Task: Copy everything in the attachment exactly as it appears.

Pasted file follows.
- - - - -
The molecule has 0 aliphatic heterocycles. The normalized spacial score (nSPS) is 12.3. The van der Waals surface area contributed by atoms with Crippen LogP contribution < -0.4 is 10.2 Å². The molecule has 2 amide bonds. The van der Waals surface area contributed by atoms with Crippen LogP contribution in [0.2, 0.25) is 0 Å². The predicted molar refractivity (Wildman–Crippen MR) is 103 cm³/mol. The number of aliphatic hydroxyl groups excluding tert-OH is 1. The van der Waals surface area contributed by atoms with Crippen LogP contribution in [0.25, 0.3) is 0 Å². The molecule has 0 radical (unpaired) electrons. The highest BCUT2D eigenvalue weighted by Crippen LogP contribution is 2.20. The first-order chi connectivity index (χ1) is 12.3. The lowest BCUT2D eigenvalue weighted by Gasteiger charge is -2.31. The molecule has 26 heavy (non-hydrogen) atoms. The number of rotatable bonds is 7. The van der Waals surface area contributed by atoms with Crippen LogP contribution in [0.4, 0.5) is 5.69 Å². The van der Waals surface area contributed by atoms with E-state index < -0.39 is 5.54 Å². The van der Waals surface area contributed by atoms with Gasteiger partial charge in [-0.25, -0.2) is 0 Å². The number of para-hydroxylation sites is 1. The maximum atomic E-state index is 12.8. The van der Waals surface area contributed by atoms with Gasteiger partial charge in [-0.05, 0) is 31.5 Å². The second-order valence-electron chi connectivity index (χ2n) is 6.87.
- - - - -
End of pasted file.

The molecule has 0 aliphatic heterocycles. The normalized spacial score (nSPS) is 12.3. The van der Waals surface area contributed by atoms with Crippen LogP contribution < -0.4 is 10.2 Å². The molecule has 2 amide bonds. The van der Waals surface area contributed by atoms with Crippen LogP contribution in [0.2, 0.25) is 0 Å². The predicted molar refractivity (Wildman–Crippen MR) is 103 cm³/mol. The number of aliphatic hydroxyl groups excluding tert-OH is 1. The van der Waals surface area contributed by atoms with Crippen LogP contribution in [0.25, 0.3) is 0 Å². The molecule has 0 radical (unpaired) electrons. The highest BCUT2D eigenvalue weighted by Crippen LogP contribution is 2.20. The first-order chi connectivity index (χ1) is 12.3. The lowest BCUT2D eigenvalue weighted by Gasteiger charge is -2.31. The molecule has 26 heavy (non-hydrogen) atoms. The number of rotatable bonds is 7. The van der Waals surface area contributed by atoms with Crippen LogP contribution in [0.4, 0.5) is 5.69 Å². The van der Waals surface area contributed by atoms with E-state index < -0.39 is 5.54 Å². The van der Waals surface area contributed by atoms with Gasteiger partial charge in [-0.25, -0.2) is 0 Å². The number of para-hydroxylation sites is 1. The maximum atomic E-state index is 12.8. The van der Waals surface area contributed by atoms with Gasteiger partial charge in [-0.05, 0) is 31.5 Å². The second-order valence-electron chi connectivity index (χ2n) is 6.87.